Biden registers for South Carolina primary, seen as first test of re-election strength

By Jarrett Renshaw

(Reuters) -U.S. President Joe Biden’s re-election campaign on Friday formally filed paperwork for the South Carolina Democratic primary, the party’s first official clash and an early enthusiasm test for a president dogged by a rash of recent polls that show declining support among Black voters.

The state’s Feb. 3 primary will represent the first time Biden faces a contested election since 2020, squaring off against long shots Dean Phillips, a Minnesota congressman, and self-help guru Marianne Williamson.

“Madam chair I’d like to officially present the paperwork,” Vice President Kamala Harris, who made a surprise visit to the Palmetto State, said to the state’s Democratic chairperson as while handing over the registration papers.

The filing marks a return to a state that Biden credits with catapulting him to the White House. While Biden is unlikely to face serious competition, a strong primary turnout in a state where the majority of Democratic voters are Black would calm fears about his electability among the party.

“Even though we know Joe Biden is going to win the primary, we want to get out the vote as a show of enthusiasm and support for the president,” said Carol Fowler, a Democratic National Committee member and long-time resident of the Palmetto state.

Biden ousted Iowa and New Hampshire from the top spots on the party’s nominating calendar in favor of South Carolina. The move forces any Democratic challenger to Biden to compete first in South Carolina instead of Iowa and New Hampshire, two largely white states which both rejected him in 2020.

“To be here today and just for a moment to appreciate this moment in the context of history – first in the nation,” Harris said.

Biden did not register for New Hampshire’s primary, slated for January, after the state refused the Democratic Party’s request to move the date back. Phillips and Williamson will compete in the primary, but they will not amass any delegates needed to win the nomination.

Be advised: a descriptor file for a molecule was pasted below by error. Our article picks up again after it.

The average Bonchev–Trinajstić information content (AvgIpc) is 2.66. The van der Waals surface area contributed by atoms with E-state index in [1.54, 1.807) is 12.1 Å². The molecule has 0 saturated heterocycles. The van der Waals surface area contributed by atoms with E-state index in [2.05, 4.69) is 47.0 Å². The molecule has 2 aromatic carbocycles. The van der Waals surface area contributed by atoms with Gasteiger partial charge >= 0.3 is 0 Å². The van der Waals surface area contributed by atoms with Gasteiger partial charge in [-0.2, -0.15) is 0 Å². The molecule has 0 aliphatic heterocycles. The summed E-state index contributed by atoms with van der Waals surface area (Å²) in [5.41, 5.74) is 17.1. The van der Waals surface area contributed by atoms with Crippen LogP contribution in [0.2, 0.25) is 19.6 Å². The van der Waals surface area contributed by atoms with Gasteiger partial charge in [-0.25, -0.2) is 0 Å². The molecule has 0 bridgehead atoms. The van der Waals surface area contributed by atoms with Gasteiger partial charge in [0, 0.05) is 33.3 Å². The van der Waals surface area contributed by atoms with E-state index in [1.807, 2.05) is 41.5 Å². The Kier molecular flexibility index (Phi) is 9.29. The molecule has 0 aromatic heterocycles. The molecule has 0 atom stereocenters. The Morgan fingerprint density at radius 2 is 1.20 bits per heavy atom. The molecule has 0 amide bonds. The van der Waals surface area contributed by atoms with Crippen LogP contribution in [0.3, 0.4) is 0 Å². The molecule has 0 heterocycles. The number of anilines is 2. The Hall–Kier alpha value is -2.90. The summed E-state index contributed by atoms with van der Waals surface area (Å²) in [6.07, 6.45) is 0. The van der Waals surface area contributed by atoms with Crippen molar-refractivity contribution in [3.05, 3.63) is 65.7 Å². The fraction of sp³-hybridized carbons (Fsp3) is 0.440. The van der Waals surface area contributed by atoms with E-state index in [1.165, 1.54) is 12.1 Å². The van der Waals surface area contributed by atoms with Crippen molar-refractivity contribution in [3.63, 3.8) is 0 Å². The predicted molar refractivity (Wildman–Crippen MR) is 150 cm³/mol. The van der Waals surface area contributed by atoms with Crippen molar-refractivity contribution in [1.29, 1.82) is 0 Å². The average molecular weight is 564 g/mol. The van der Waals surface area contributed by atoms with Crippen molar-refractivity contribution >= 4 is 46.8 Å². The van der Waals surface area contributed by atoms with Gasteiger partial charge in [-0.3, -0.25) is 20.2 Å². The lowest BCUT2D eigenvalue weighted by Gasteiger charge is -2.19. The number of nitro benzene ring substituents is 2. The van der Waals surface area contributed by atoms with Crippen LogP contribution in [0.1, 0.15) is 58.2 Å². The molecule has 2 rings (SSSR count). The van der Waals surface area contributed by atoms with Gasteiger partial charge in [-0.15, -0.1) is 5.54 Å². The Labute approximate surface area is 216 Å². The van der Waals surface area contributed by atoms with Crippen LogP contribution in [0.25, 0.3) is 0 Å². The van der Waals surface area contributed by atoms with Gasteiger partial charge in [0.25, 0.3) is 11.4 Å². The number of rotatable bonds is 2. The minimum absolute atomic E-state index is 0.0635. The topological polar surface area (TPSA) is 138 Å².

Incumbent presidents often have the luxury of avoiding messy and costly primaries, while using the early contests as rehearsals and mobilizing tools ahead of the general election.

While no one expects South Carolina to be competitive – the state has not voted for a Democrat for president in a general election since Jimmy Carter’s victory there in 1976 – the Biden campaign is expected to invest in a get-out-the-vote operation, including hiring staff, in the upcoming weeks.

It is also expected to invest in early primaries in Nevada and Michigan, both battleground states.


A spate of recent polls shows the multi-racial coalition that propelled Biden to the White House is fraying due to concerns about his age and lack of progress on key issues like criminal justice and voting rights.

A CNN poll published on Oct. 31 found that Biden’s overall approval rating in South Carolina was just 33%, lower than his national approval, which has hovered around 40% in most polls.

The same poll found that 63% of Black registered voters and 78% of Democratic registered voters in the state give him positive marks for his job performance.

When asked for a prediction of how the president is going to do in South Carolina in February, Harris said, “We’re going to win.”

(Additional reporting by David Ljunggren;Editing by Leslie Adler and Aurora Ellis)